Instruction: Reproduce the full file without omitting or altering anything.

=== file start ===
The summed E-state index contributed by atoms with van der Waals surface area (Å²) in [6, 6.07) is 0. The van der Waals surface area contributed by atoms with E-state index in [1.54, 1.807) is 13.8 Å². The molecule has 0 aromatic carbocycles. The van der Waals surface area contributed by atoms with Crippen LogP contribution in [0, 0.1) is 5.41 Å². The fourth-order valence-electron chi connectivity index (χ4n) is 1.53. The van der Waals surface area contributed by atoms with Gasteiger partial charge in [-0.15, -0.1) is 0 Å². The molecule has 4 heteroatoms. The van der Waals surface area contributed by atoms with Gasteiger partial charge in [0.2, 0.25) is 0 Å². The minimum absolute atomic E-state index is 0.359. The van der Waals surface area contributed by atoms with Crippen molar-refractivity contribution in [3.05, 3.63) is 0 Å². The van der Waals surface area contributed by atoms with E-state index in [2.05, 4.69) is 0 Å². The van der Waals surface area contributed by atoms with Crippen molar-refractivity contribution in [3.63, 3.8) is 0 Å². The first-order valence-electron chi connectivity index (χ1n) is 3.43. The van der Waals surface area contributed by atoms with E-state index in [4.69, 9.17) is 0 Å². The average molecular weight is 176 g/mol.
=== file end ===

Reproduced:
The summed E-state index contributed by atoms with van der Waals surface area (Å²) in [6, 6.07) is 0. The van der Waals surface area contributed by atoms with E-state index in [1.54, 1.807) is 13.8 Å². The molecule has 0 aromatic carbocycles. The van der Waals surface area contributed by atoms with Crippen LogP contribution in [0, 0.1) is 5.41 Å². The fourth-order valence-electron chi connectivity index (χ4n) is 1.53. The van der Waals surface area contributed by atoms with Gasteiger partial charge in [-0.15, -0.1) is 0 Å². The molecule has 4 heteroatoms. The van der Waals surface area contributed by atoms with Gasteiger partial charge in [0.2, 0.25) is 0 Å². The minimum absolute atomic E-state index is 0.359. The van der Waals surface area contributed by atoms with Crippen molar-refractivity contribution in [3.05, 3.63) is 0 Å². The van der Waals surface area contributed by atoms with E-state index in [2.05, 4.69) is 0 Å². The van der Waals surface area contributed by atoms with Crippen molar-refractivity contribution in [3.63, 3.8) is 0 Å². The first-order valence-electron chi connectivity index (χ1n) is 3.43. The van der Waals surface area contributed by atoms with E-state index in [4.69, 9.17) is 0 Å². The average molecular weight is 176 g/mol.